The all-party consensus in Bihar in favor of conducting a state-level caste census suggests that the time may have arrived, nationally, to take a fresh look at an old debate. The last caste census was held in 1931, and thereafter, successive central governments have rejected the demand for counting people on the basis of their caste. National parties such as the Congress and BJP have held that the reintroduction of caste as a census category could defeat the avowed aim to weaken, if not end, the debilitating hierarchies of the caste system. However, parties that trace their legacy to the Lohiaite political tradition and the Dravidian movement have consistently argued in favor of a caste census on the ground that such an exercise alone would give a reasonably accurate picture of Indian society to politicians and policy-makers. Groups such as the Janata Dal (United) and Rashtriya Janata Dal have been at the forefront of building the consensus for a caste census in Bihar. They have a strong case.
Caste is at the heart of India’s affirmative action programme. The Constitution acknowledges discrimination based on caste and provides for instruments such as reservation in employment and education to address social exclusion. In this context, accurate caste data would help the government to design its programs better and maximize their results. As of now, policies are tailored to suit social compositions constructed on the basis of extrapolations from partial or dated enumeration. The Indian experience underlines that the eradication of the ill effects of caste can’t be achieved by observing silence over its presence and role in society. The Mandal revolution in the 1980s ushered in a fresh conversation in northern India, that radically rearranged and transformed the polity in states such as Bihar. Historically disempowered castes are now entrenched in positions of power and there are rightful demands for a more accurate picture of society and greater fairness in how resources are shared.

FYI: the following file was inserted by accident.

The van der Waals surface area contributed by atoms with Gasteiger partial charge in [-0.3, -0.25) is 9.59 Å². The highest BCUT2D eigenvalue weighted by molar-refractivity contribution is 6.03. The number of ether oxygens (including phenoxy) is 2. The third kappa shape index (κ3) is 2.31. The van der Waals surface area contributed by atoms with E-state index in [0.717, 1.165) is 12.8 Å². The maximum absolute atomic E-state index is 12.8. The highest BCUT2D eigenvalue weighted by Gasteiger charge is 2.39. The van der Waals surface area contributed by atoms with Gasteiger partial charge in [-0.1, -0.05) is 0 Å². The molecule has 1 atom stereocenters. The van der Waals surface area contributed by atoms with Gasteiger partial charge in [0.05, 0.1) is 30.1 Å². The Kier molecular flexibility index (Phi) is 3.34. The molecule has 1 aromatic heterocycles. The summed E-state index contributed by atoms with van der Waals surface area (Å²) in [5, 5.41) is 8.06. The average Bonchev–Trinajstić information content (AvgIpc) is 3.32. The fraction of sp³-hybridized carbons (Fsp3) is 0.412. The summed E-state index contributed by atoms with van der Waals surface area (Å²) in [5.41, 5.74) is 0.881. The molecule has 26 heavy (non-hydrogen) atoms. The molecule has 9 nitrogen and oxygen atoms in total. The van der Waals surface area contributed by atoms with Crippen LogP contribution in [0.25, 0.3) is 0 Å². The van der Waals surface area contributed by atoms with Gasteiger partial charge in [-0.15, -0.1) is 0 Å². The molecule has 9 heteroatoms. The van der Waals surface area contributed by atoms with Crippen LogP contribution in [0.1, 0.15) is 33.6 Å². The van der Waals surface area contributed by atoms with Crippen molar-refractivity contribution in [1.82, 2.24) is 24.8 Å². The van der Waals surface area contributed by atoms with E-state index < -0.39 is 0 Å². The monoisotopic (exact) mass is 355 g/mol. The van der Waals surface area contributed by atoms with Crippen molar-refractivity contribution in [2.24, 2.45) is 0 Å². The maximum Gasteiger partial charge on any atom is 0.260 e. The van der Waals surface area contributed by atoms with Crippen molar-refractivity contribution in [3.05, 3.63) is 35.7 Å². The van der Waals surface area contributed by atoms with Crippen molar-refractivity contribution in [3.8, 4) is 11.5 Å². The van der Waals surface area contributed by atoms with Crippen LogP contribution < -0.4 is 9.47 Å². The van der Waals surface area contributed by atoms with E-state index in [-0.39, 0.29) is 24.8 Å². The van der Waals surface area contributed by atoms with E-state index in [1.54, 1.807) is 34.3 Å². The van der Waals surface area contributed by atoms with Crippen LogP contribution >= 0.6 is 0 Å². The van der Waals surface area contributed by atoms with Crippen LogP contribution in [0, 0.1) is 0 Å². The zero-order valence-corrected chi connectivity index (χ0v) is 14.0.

Notably, the BJP’s state unit has been a part of the Bihar consensus even though the central government has expressed its opposition to a caste census in Parliament. The federal push against the Union is unlikely to stop in Bihar — parties such as the DMK, TDP, SP, RPI (Athawale), Apna Dal have already spoken in favor of including caste as a category in the census. In Bihar, going ahead, and despite the apparent unanimity for now, the issue could push apart the BJP and JD(U), allies in government, further. A wider debate on enlarging OBC reservation, a contentious issue in states such as Maharashtra and Gujarat, is also possible only if clear caste data is available. So far, the BJP has also held out against caste enumeration arguably because it is a fault line that can potentially unravel its efforts to re-imagine the Hindu society as a monolith. On this issue, however, it may well find it increasingly difficult to have its way.